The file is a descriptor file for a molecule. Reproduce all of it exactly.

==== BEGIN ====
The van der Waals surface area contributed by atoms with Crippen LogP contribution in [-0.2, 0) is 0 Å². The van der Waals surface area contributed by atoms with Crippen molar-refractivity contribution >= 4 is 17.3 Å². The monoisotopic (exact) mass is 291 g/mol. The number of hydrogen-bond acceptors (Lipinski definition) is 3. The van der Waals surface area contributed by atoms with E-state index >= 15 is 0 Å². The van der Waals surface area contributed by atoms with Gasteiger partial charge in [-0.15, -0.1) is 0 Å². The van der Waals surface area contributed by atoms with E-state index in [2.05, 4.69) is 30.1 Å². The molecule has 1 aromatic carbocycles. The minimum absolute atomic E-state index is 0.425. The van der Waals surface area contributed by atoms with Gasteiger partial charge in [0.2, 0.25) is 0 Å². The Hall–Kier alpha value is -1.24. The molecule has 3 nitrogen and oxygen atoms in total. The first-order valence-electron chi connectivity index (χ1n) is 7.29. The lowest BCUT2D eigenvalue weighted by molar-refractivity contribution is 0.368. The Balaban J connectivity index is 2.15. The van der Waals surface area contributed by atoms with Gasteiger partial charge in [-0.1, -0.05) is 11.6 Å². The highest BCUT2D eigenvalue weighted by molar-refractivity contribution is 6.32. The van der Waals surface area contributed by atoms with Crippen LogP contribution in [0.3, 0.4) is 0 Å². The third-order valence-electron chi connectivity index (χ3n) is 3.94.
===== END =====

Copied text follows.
The van der Waals surface area contributed by atoms with Crippen LogP contribution in [-0.2, 0) is 0 Å². The van der Waals surface area contributed by atoms with Crippen molar-refractivity contribution >= 4 is 17.3 Å². The monoisotopic (exact) mass is 291 g/mol. The number of hydrogen-bond acceptors (Lipinski definition) is 3. The van der Waals surface area contributed by atoms with E-state index >= 15 is 0 Å². The van der Waals surface area contributed by atoms with Gasteiger partial charge in [-0.15, -0.1) is 0 Å². The van der Waals surface area contributed by atoms with E-state index in [2.05, 4.69) is 30.1 Å². The molecule has 1 aromatic carbocycles. The minimum absolute atomic E-state index is 0.425. The van der Waals surface area contributed by atoms with Gasteiger partial charge in [0.2, 0.25) is 0 Å². The Hall–Kier alpha value is -1.24. The molecule has 3 nitrogen and oxygen atoms in total. The first-order valence-electron chi connectivity index (χ1n) is 7.29. The lowest BCUT2D eigenvalue weighted by molar-refractivity contribution is 0.368. The Balaban J connectivity index is 2.15. The van der Waals surface area contributed by atoms with Gasteiger partial charge in [-0.1, -0.05) is 11.6 Å². The highest BCUT2D eigenvalue weighted by molar-refractivity contribution is 6.32. The van der Waals surface area contributed by atoms with Crippen LogP contribution in [0.3, 0.4) is 0 Å². The third-order valence-electron chi connectivity index (χ3n) is 3.94.